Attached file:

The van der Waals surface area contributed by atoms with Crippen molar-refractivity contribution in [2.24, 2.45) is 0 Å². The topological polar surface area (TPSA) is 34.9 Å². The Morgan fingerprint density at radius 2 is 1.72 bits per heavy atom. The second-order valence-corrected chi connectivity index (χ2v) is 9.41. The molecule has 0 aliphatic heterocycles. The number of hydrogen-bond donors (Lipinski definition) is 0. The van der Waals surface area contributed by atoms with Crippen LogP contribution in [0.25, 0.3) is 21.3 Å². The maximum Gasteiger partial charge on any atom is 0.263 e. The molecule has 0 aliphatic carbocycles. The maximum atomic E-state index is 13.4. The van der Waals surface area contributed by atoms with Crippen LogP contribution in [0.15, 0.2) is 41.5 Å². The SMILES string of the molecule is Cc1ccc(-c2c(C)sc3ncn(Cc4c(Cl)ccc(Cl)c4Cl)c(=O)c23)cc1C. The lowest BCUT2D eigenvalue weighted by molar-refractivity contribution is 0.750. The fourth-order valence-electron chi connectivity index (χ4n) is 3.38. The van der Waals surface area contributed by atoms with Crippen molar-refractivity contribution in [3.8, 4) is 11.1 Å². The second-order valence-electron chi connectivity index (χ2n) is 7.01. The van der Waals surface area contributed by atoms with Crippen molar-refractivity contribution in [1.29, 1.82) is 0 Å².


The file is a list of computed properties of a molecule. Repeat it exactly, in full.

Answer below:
The van der Waals surface area contributed by atoms with Crippen molar-refractivity contribution in [2.24, 2.45) is 0 Å². The topological polar surface area (TPSA) is 34.9 Å². The Morgan fingerprint density at radius 2 is 1.72 bits per heavy atom. The second-order valence-corrected chi connectivity index (χ2v) is 9.41. The molecule has 0 aliphatic heterocycles. The number of hydrogen-bond donors (Lipinski definition) is 0. The van der Waals surface area contributed by atoms with Crippen LogP contribution in [0.25, 0.3) is 21.3 Å². The maximum Gasteiger partial charge on any atom is 0.263 e. The molecule has 0 aliphatic carbocycles. The maximum atomic E-state index is 13.4. The van der Waals surface area contributed by atoms with Crippen LogP contribution in [0.15, 0.2) is 41.5 Å². The SMILES string of the molecule is Cc1ccc(-c2c(C)sc3ncn(Cc4c(Cl)ccc(Cl)c4Cl)c(=O)c23)cc1C. The lowest BCUT2D eigenvalue weighted by molar-refractivity contribution is 0.750. The fourth-order valence-electron chi connectivity index (χ4n) is 3.38. The van der Waals surface area contributed by atoms with Crippen molar-refractivity contribution in [3.8, 4) is 11.1 Å². The second-order valence-electron chi connectivity index (χ2n) is 7.01. The van der Waals surface area contributed by atoms with Crippen molar-refractivity contribution in [1.29, 1.82) is 0 Å².